Editor's Note: This story was substantially updated on Wednesday.
GREENWOOD TOWNSHIP— After a rocky handover of the town clerk’s position earlier this week, incoming clerk Sue Drobac said Wednesday that she finally has access to township records, email and computers.
GREENWOOD TOWNSHIP— After a rocky handover of the town clerk’s position earlier this week, incoming clerk Sue Drobac said Wednesday that she finally has access to township records, email and computers. The dramatic handover played out starting on Friday morning, March 18, shortly after Drobac took the oath of office as the township’s new clerk. Drobac had defeated longtime clerk Ellen Trancheff by a nearly two-to-one margin in the March 8 township election.
Township treasurer Delores Clark had sworn Drobac into office earlier in the morning, but the outgoing clerk had left just three thin file folders, two keys, a manila envelope, and a sheet of paper, ostensibly with the access code for the clerk’s computer on a table in the township’s main office. Clark said she had expected Trancheff to do the swearing-in, which has typically been her job in the past. But she said Trancheff had stayed in the township office only long enough to lay out the few files on a table in the office and sign an affidavit stating that she had transferred all of the clerk’s documents, minute books, computer code, and keys to the incoming clerk. Clark said she notarized the affidavit, but in doing so was not making a representation that all the records were available for the new clerk. “There was hardly anything there,” said Clark.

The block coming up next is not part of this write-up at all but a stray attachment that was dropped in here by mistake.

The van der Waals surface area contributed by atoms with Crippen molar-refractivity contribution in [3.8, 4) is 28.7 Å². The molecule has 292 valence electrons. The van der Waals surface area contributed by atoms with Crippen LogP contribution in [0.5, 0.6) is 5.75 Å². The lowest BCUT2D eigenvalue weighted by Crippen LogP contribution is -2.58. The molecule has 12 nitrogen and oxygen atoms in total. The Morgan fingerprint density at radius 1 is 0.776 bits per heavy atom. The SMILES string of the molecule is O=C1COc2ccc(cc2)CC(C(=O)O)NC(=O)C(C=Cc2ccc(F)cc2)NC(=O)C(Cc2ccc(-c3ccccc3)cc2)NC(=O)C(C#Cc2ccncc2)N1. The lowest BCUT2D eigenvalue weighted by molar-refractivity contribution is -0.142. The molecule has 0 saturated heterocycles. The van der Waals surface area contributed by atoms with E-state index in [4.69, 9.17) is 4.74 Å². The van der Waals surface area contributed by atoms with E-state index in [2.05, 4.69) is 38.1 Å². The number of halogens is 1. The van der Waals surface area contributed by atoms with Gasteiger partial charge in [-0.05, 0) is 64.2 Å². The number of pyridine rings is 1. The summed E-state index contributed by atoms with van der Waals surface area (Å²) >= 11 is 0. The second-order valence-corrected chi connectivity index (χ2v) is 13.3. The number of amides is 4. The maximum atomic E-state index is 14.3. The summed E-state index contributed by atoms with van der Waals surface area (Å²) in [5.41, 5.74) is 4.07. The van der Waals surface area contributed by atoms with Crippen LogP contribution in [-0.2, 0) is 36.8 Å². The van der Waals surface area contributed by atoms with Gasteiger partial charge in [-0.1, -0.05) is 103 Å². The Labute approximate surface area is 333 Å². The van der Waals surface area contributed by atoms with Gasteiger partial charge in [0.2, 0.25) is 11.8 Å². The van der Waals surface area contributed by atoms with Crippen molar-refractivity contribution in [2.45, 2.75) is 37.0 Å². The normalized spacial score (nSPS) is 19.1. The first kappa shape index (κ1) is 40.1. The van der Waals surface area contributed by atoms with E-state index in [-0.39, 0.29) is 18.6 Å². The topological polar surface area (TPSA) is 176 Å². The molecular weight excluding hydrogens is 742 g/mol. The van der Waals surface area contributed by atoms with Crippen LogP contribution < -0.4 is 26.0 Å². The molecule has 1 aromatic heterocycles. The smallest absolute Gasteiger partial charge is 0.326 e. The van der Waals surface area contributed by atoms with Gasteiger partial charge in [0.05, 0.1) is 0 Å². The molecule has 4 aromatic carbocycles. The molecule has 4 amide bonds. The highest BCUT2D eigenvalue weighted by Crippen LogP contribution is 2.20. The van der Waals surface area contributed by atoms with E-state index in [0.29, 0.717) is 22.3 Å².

Indeed, the vast majority of the clerk’s records, current township manuals, and her computer remained behind a locked door and neither of the two keys that Trancheff had handed over to Drobac would open it. Clark said Drobac refused to sign the affidavit of transfer of records after reviewing the handful of files that Trancheff had left.
After several unsuccessful efforts by Drobac and two township supervisors, John Bassing and newly-elected Carmen DeLuca, to gain access to the clerk’s office, Bassing said he attempted to contact Planning Director Julia Maki, who he thought might have a key. But after failing to connect by phone, he contacted Acting Board Chair Gene Baland who told Bassing he didn’t have keys to the office and couldn’t help them gain access. Bassing then contacted Pat Trancheff, the township’s maintenance director, to ask him to open the door. Bassing said Trancheff agreed to do so, but never did.
Bassing and DeLuca then contacted Biss Lock in Virginia to get help accessing the office, but when word of that reached township officials who backed Trancheff, they contacted the St. Louis County Sheriff’s Office, which dispatched a deputy to the scene. After nearly an hour of attempted mediation by a deputy sheriff, neither Supervisor Rick Worringer, Planning Director Julia Maki, or Pat Trancheff offered to provide access to the office. Maki, in an email to the Timberjay, stated that she was trying to protect private records, including her personal health records and information on First Responder calls, which she said were inside the locked office. “I was not trying to protect clerk records,” she said.